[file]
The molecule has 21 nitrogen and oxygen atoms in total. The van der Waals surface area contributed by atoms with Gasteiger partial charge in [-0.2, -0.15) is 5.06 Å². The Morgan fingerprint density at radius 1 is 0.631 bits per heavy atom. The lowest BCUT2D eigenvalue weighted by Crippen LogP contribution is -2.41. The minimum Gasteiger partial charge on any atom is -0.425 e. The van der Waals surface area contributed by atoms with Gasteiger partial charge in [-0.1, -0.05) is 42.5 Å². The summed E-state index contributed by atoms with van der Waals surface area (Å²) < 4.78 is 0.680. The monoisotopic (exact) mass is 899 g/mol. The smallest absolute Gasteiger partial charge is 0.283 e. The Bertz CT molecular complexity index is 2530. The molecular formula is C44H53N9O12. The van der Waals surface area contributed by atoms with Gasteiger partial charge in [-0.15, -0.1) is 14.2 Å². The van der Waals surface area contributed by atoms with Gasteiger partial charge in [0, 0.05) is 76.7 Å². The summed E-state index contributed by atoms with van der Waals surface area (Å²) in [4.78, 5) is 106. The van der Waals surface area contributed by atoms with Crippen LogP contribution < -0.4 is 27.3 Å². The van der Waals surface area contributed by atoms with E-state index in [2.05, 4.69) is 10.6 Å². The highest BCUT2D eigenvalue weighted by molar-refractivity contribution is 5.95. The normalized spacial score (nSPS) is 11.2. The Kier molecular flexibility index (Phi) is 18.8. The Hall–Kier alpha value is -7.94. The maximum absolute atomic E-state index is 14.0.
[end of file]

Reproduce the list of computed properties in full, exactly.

The molecule has 21 nitrogen and oxygen atoms in total. The van der Waals surface area contributed by atoms with Gasteiger partial charge in [-0.2, -0.15) is 5.06 Å². The Morgan fingerprint density at radius 1 is 0.631 bits per heavy atom. The lowest BCUT2D eigenvalue weighted by Crippen LogP contribution is -2.41. The minimum Gasteiger partial charge on any atom is -0.425 e. The van der Waals surface area contributed by atoms with Gasteiger partial charge in [-0.1, -0.05) is 42.5 Å². The summed E-state index contributed by atoms with van der Waals surface area (Å²) < 4.78 is 0.680. The monoisotopic (exact) mass is 899 g/mol. The smallest absolute Gasteiger partial charge is 0.283 e. The Bertz CT molecular complexity index is 2530. The molecular formula is C44H53N9O12. The van der Waals surface area contributed by atoms with Gasteiger partial charge in [-0.15, -0.1) is 14.2 Å². The van der Waals surface area contributed by atoms with Gasteiger partial charge in [0, 0.05) is 76.7 Å². The summed E-state index contributed by atoms with van der Waals surface area (Å²) in [4.78, 5) is 106. The van der Waals surface area contributed by atoms with Crippen LogP contribution < -0.4 is 27.3 Å². The van der Waals surface area contributed by atoms with E-state index in [2.05, 4.69) is 10.6 Å². The highest BCUT2D eigenvalue weighted by molar-refractivity contribution is 5.95. The normalized spacial score (nSPS) is 11.2. The Kier molecular flexibility index (Phi) is 18.8. The Hall–Kier alpha value is -7.94. The maximum absolute atomic E-state index is 14.0.